“When the impact [of security violations] went up, our risks went up, and our need to have better security went up,” Miaoulis says.
The best way to ensure compliance is by conducting an organization-wide security risk analysis.
“Risk analysis and risk management are really the key … to prepare for an OCR security audit,” Miaoulis says. Documented risk analyses are required of HIPAA covered entities, and they must be conducted to evaluate and mitigate privacy and security vulnerabilities surrounding personal health information. This has been the case since HIPAA first took effect in 2003.
Risk analysis is a process to identify threats, vulnerabilities, and risks to the organization’s protection of health information. These risks are evaluated based on their probability and impact on the organization and then determined to be low, medium, or high. Organizations then use the results to create a plan to minimize the risks and reduce the impact to both the organization and its patients.
If a risk is found, organizations can chose to respond with one of four options, Miaoulis says:
• Accept the risk, which could be done if its probability is low or the harm minimal
• Mitigate the risk by implementing risk controls
• Transfer the risk, typically by purchasing insurance
• Research the risk, a temporary solution that allows further study of the risk and its impact
Selecting the appropriate option for risk mitigation depends on the severity of the risk and the consequences if it occurred. The security rule gives flexibility that allows organizations to enact security controls based on their risk analyses.
“A risk analysis describes what you think your risk threshold is and what additional controls, if any, you want to implement,” Miaoulis says.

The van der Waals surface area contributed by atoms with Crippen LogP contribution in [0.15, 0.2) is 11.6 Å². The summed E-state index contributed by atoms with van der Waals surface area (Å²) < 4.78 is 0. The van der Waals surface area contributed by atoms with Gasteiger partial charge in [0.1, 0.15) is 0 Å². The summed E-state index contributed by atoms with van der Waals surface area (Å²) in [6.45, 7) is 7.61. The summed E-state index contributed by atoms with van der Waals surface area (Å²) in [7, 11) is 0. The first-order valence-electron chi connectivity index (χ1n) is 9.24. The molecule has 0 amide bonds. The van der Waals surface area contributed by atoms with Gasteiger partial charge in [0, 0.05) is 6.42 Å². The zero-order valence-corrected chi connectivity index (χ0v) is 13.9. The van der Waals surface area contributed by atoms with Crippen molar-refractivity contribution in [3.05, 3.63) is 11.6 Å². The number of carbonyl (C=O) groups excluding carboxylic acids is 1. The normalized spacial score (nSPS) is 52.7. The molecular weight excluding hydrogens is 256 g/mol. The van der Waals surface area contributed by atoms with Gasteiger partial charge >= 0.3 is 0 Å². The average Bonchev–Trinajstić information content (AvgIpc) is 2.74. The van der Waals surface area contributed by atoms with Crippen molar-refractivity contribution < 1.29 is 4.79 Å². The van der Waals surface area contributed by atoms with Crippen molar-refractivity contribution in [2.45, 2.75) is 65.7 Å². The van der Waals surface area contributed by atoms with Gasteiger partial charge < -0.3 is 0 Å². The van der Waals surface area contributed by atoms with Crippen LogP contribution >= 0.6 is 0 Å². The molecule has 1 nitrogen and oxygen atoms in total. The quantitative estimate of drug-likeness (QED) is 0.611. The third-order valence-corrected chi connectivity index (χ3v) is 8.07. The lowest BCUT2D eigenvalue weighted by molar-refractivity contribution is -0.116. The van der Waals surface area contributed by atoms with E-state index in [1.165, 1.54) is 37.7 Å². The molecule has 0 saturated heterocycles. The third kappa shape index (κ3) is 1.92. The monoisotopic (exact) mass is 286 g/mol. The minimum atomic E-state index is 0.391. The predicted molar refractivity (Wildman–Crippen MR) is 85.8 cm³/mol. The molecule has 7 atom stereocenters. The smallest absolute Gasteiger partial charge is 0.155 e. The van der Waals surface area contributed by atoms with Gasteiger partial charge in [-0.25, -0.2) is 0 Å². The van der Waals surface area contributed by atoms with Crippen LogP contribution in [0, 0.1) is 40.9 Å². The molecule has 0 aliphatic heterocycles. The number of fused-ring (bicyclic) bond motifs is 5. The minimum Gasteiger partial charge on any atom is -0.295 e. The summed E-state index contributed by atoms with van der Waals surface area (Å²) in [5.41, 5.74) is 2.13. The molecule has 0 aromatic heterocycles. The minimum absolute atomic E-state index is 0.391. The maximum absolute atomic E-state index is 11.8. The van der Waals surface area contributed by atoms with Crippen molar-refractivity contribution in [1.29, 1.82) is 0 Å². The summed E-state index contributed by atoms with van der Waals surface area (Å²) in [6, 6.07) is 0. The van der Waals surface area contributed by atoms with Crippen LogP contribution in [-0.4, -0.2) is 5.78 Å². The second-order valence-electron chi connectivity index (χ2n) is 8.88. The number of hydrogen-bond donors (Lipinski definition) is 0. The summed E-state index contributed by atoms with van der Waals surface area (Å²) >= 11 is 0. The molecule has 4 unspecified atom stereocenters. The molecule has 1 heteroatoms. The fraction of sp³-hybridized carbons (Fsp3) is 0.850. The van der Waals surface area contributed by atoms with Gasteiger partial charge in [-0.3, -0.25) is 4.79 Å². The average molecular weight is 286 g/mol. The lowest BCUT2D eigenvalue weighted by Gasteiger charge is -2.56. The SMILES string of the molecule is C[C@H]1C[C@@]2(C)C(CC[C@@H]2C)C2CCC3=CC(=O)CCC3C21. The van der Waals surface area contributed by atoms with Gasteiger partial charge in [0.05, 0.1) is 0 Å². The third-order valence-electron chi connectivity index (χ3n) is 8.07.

For example, an organization’s physicians store protected health information on laptops. A risk analysis shows this information could be susceptible to breach through theft or other means. The HITECH Act states that if breached PHI is encrypted, the organization does not have to report the incident. The organization categorizes laptop theft as a high-risk scenario, reviews its options for mitigation, and decides to encrypt all laptops. It renders the PHI inaccessible and prevents the need for sending notifications should a breach occur.
Miaoulis offers another example: an EHR system’s ability to capture staff access to patient records to monitor unauthorized access. The risk analysis would evaluate the organization’s security processes for managing unauthorized accesses, such as audit trials and password protections, and determine any remaining risks to the information.
If ONC conducted a HIPAA security audit, it would look at an organization’s analyses and determine if it adequately provides compliance with the HIPAA security rules.
When CMS enforced the security rule, it did conduct some random compliance audits. One of the first things investigators asked for was the organization’s risk analysis, Miaoulis says.
The investigations typically found them deficient.
Investigators also found deficiencies in privacy and security training, workforce clearance procedures, workforce security policies, encryption levels of unsecured information, and business associate agreements. These are all areas healthcare facilities should evaluate in their analyses.
A Carrot, Too—Meaningful Use
The threat of increased fines and enforcement is not the only reasons healthcare organizations should reevaluate their HIPAA security risk analyses. The HITECH “meaningful use” incentive program, which provides Medicare and Medicaid bonuses for meeting specified EHR use, explicitly calls for organizations to conduct and document a risk analysis and implemented security controls, Miaoulis notes.
Avoid the Audit Poster
While ONC has not yet begun its random audits or significantly increased its violation investigations, organizations should not get comfortable. They should use this time to prepare.
“You don’t want to be the poster child…,” Miaoulis says. Audits “are going to happen, and you want to be prepared now.”